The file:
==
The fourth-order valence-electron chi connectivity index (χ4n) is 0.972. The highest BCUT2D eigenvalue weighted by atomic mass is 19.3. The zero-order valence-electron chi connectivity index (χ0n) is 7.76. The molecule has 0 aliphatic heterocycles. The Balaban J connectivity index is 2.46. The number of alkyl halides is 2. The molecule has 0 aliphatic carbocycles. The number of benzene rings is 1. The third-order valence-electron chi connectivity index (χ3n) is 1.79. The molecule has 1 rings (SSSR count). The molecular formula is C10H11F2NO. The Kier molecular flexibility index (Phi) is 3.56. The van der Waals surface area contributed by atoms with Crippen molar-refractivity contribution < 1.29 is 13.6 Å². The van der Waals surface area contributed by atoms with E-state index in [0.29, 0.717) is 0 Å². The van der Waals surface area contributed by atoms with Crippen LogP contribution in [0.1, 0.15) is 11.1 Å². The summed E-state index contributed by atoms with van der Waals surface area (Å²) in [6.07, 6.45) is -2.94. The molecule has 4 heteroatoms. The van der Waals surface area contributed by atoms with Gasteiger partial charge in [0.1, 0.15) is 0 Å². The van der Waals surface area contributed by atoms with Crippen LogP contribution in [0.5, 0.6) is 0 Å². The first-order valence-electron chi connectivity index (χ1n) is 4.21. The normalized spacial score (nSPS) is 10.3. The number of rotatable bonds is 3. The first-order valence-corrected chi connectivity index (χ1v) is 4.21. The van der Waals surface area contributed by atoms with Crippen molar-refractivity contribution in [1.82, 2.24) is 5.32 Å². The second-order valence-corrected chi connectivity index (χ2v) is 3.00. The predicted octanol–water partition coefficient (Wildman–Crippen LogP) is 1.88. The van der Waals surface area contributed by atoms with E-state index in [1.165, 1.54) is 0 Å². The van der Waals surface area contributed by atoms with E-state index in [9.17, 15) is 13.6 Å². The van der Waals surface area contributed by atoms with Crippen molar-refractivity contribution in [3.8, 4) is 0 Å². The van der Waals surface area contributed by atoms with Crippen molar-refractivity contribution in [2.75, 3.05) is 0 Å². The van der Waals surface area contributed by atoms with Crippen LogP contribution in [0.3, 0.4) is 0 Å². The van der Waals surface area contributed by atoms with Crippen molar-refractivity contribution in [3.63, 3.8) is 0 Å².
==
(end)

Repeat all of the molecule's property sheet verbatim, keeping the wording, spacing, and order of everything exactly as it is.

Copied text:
The fourth-order valence-electron chi connectivity index (χ4n) is 0.972. The highest BCUT2D eigenvalue weighted by atomic mass is 19.3. The zero-order valence-electron chi connectivity index (χ0n) is 7.76. The molecule has 0 aliphatic heterocycles. The Balaban J connectivity index is 2.46. The number of alkyl halides is 2. The molecule has 0 aliphatic carbocycles. The number of benzene rings is 1. The third-order valence-electron chi connectivity index (χ3n) is 1.79. The molecule has 1 rings (SSSR count). The molecular formula is C10H11F2NO. The Kier molecular flexibility index (Phi) is 3.56. The van der Waals surface area contributed by atoms with Crippen molar-refractivity contribution < 1.29 is 13.6 Å². The van der Waals surface area contributed by atoms with E-state index in [0.29, 0.717) is 0 Å². The van der Waals surface area contributed by atoms with Crippen LogP contribution in [0.1, 0.15) is 11.1 Å². The summed E-state index contributed by atoms with van der Waals surface area (Å²) in [6.07, 6.45) is -2.94. The molecule has 4 heteroatoms. The van der Waals surface area contributed by atoms with Gasteiger partial charge in [0.1, 0.15) is 0 Å². The van der Waals surface area contributed by atoms with Crippen LogP contribution in [0.5, 0.6) is 0 Å². The first-order valence-electron chi connectivity index (χ1n) is 4.21. The normalized spacial score (nSPS) is 10.3. The number of rotatable bonds is 3. The first-order valence-corrected chi connectivity index (χ1v) is 4.21. The van der Waals surface area contributed by atoms with Crippen molar-refractivity contribution in [1.82, 2.24) is 5.32 Å². The second-order valence-corrected chi connectivity index (χ2v) is 3.00. The predicted octanol–water partition coefficient (Wildman–Crippen LogP) is 1.88. The van der Waals surface area contributed by atoms with E-state index in [1.165, 1.54) is 0 Å². The van der Waals surface area contributed by atoms with E-state index in [9.17, 15) is 13.6 Å². The van der Waals surface area contributed by atoms with Crippen molar-refractivity contribution in [3.8, 4) is 0 Å². The van der Waals surface area contributed by atoms with Crippen molar-refractivity contribution in [2.75, 3.05) is 0 Å². The van der Waals surface area contributed by atoms with Crippen LogP contribution in [0.3, 0.4) is 0 Å². The van der Waals surface area contributed by atoms with Crippen molar-refractivity contribution in [3.63, 3.8) is 0 Å².